Mistake #2 – not appointing a guardian for your children

If you’re a parent, this is one of the most important instructions you can provide in your will. It’s important to nominate a legal guardian for any minor children. 

Usually, the surviving parent will have custody of children, but if both parents pass it’s crucial to have a trusted adult who will care for any minor children. A guardian takes over the duties of a child’s parents, which includes day-to-day care and decisions about education, health and welfare.

If you don’t name a guardian for your children, in the event of the death of both parents, any person with an interest (for example, grandparents, aunts/uncles or even close friends) can apply for guardianship of your children. However, the Family Court will decide who becomes the legal guardian – and that person may not necessarily be the person who you would choose to care for your children. For this reason, it’s important to set out your wishes.

And don’t forget ‘furbabies’! Over 65% of Australian households have a pet, so it’s important to make provisions for your pets. Under Australian law, pets are considered to be property, but pets are often overlooked when making a will. You can name a beneficiary for your pet or leave them to a friend or family member. You can even set aside an amount to provide for your pet’s ongoing care.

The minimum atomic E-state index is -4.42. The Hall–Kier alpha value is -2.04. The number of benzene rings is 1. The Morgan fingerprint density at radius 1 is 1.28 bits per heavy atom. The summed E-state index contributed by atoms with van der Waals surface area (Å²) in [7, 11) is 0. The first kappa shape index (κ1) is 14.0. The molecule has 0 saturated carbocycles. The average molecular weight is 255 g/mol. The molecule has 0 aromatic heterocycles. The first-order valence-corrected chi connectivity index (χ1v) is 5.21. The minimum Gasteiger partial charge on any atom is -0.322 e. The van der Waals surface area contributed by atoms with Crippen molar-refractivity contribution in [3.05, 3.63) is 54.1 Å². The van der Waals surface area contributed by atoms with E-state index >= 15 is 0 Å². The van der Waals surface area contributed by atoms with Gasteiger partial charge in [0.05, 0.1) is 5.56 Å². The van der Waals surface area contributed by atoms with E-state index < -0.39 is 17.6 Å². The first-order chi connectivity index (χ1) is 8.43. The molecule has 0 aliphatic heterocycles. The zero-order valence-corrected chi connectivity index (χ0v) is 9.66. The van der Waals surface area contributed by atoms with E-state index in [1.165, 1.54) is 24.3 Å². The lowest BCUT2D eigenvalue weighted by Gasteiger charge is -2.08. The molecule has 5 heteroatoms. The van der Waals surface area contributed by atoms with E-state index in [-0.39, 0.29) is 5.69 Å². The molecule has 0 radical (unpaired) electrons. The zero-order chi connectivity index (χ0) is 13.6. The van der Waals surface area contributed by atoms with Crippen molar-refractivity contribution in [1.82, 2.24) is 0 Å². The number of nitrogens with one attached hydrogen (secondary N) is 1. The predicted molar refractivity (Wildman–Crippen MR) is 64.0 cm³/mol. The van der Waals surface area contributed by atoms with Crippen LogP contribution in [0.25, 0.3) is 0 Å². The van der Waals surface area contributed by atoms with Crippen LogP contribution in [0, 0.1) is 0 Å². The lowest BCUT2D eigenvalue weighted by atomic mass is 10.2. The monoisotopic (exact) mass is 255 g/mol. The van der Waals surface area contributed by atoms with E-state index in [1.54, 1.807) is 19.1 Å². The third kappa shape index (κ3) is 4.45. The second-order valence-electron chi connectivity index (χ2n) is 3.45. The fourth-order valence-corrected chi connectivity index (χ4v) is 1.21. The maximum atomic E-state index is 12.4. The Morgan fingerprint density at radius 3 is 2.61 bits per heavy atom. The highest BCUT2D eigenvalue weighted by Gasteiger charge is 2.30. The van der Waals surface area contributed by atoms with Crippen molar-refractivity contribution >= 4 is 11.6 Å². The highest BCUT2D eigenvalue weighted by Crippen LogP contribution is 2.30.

Mistake #3 – failing to provide funeral instructions

This is one of those things that we just don’t like to think about, let alone plan for. However, it’s important to let your loved ones know what type of funeral and burial you’d like because it lessens the burden at an already difficult time.

In addition, your family may have different ideas regarding funeral or burial arrangements, so if it’s important to you, it should be set out in your will.

Mistake #4 – failing to keep your will up to date 

Your will lasts until you die, unless you change it, make a new one or revoke (cancel) it. If you marry or divorce you should also to update your will.

As we mentioned earlier, there are certain life events where you should update your will; including getting married, separated or divorced, having children and acquiring large assets (such as a home or business).

Review your will from time to time, to ensure that it continues to reflect your wishes. You can change your mind and change your will any time (as long it is properly executed) and will supersede the previous will.

 

Disclaimer:
The information on this page has been issued by Maritime Financial Services Pty Limited (MFS). It contains general information that doesn’t take into account your individual objectives, financial situation or needs. It’s important to consider how appropriate this general information is in relation to your situation before making an investment decision. We recommend that you seek financial advice before making any decisions regarding your super or investments. The information on this page is current at the time of publishing.